What would happen if the cause of celebration was to elevate human rights and religious persecution to a level where governments are prodded to act in unity to block any escape by the perpetrators?
Isn’t the ACE of Hearts – the hearts of all God’s people coming together in unity – something that has never happened before? The information technology age can bare persecution and abuse and compel governments to stomp it out.
Johnnie Moore published an op-ed piece this week leading with this question:
“As priests are abducted in Crimea, churches burn in Sudan, and American pastors waste away in North Korean prisons, how long will it take this administration to name a new ambassador-at-large for international religious freedom?”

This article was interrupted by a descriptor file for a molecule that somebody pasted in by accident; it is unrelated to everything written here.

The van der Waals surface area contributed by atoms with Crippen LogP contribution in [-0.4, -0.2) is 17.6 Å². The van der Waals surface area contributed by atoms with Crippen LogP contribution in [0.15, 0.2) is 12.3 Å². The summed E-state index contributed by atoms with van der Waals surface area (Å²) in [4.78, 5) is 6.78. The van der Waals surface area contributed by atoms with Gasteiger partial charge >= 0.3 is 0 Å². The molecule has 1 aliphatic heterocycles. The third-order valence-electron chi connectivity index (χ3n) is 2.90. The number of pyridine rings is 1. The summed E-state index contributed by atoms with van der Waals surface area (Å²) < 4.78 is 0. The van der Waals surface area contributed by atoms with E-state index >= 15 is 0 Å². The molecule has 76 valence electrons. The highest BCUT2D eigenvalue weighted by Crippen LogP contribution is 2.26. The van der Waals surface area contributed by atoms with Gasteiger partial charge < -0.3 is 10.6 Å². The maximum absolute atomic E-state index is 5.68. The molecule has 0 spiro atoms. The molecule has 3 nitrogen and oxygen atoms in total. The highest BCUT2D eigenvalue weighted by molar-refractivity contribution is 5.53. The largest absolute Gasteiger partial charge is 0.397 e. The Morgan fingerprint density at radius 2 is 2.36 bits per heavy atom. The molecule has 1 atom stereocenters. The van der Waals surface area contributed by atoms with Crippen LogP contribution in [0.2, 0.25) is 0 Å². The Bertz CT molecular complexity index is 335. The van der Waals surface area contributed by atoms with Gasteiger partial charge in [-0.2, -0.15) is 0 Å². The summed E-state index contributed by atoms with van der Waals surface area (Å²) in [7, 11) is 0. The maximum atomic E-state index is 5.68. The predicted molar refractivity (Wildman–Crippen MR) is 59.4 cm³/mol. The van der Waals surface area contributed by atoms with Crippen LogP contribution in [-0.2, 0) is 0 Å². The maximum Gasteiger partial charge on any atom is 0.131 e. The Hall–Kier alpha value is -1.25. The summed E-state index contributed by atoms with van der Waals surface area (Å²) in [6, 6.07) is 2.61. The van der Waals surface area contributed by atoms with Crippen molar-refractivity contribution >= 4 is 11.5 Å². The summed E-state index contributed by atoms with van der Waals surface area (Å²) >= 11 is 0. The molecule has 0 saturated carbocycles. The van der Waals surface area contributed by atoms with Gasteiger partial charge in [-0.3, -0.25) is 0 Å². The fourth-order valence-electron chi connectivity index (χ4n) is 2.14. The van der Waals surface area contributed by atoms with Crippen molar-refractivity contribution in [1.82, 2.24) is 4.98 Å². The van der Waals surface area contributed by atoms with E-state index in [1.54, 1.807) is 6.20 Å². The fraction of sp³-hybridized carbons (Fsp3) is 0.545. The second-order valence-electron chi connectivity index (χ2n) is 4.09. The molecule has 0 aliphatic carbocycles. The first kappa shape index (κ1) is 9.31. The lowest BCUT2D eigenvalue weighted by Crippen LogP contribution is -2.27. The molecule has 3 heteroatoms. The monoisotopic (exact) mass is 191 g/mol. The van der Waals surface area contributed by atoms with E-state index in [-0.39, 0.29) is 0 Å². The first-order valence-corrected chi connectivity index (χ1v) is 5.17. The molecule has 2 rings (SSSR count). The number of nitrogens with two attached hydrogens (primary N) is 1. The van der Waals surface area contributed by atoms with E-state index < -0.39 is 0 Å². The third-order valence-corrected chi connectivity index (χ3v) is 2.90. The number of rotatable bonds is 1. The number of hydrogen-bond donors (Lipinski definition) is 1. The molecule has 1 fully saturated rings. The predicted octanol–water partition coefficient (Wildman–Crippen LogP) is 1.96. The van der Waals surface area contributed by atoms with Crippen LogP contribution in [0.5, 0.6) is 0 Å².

Did you even know there was such a position in the American government? I did not. Apparently this position has been vacant for six months.
Nero fiddles while Rome burns.
A second article this week by the President of Rwanda, Paul Kagame, also caught my eye. He talks about the healing taking place in Rwanda after the horrid genocide between the Tutsi and Hutu tribes twenty years ago.
Mr. Kagame says the Rwandans made three fundamental choices to move beyond the horror of the past:
- Stay together
- Put aside false divisions and hold ourselves accountable
- Think big
Streamside believes the time has come for all believers in God to aggregate – to come and stay together; to celebrate the exposure of false divisions among us and hold ourselves accountable; and elevate issues of human rights abuse and religious persecution, thinking so big that governments dare not listen to the cry of the world’s people.
The Ace of Hearts is about putting love into action for justice as we walk with God.
Shouldn’t each of us become the ambassador-at-large for international religious freedom?